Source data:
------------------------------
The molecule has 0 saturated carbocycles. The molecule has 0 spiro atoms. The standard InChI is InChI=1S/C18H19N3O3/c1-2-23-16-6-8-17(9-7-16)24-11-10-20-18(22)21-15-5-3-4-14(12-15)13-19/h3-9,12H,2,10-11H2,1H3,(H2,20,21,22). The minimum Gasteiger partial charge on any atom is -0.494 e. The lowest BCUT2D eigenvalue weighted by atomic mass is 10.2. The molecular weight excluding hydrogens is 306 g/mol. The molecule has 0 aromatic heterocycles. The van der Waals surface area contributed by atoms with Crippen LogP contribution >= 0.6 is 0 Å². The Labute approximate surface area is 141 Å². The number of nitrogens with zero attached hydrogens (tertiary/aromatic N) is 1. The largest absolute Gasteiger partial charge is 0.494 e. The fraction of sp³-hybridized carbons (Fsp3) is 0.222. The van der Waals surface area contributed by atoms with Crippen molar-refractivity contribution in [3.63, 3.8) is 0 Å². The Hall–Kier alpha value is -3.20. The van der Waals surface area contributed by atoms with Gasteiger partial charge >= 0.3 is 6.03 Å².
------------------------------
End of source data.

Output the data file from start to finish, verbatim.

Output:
The molecule has 0 saturated carbocycles. The molecule has 0 spiro atoms. The standard InChI is InChI=1S/C18H19N3O3/c1-2-23-16-6-8-17(9-7-16)24-11-10-20-18(22)21-15-5-3-4-14(12-15)13-19/h3-9,12H,2,10-11H2,1H3,(H2,20,21,22). The minimum Gasteiger partial charge on any atom is -0.494 e. The lowest BCUT2D eigenvalue weighted by atomic mass is 10.2. The molecular weight excluding hydrogens is 306 g/mol. The molecule has 0 aromatic heterocycles. The van der Waals surface area contributed by atoms with Crippen LogP contribution >= 0.6 is 0 Å². The Labute approximate surface area is 141 Å². The number of nitrogens with zero attached hydrogens (tertiary/aromatic N) is 1. The largest absolute Gasteiger partial charge is 0.494 e. The fraction of sp³-hybridized carbons (Fsp3) is 0.222. The van der Waals surface area contributed by atoms with Crippen molar-refractivity contribution in [3.63, 3.8) is 0 Å². The Hall–Kier alpha value is -3.20. The van der Waals surface area contributed by atoms with Gasteiger partial charge >= 0.3 is 6.03 Å².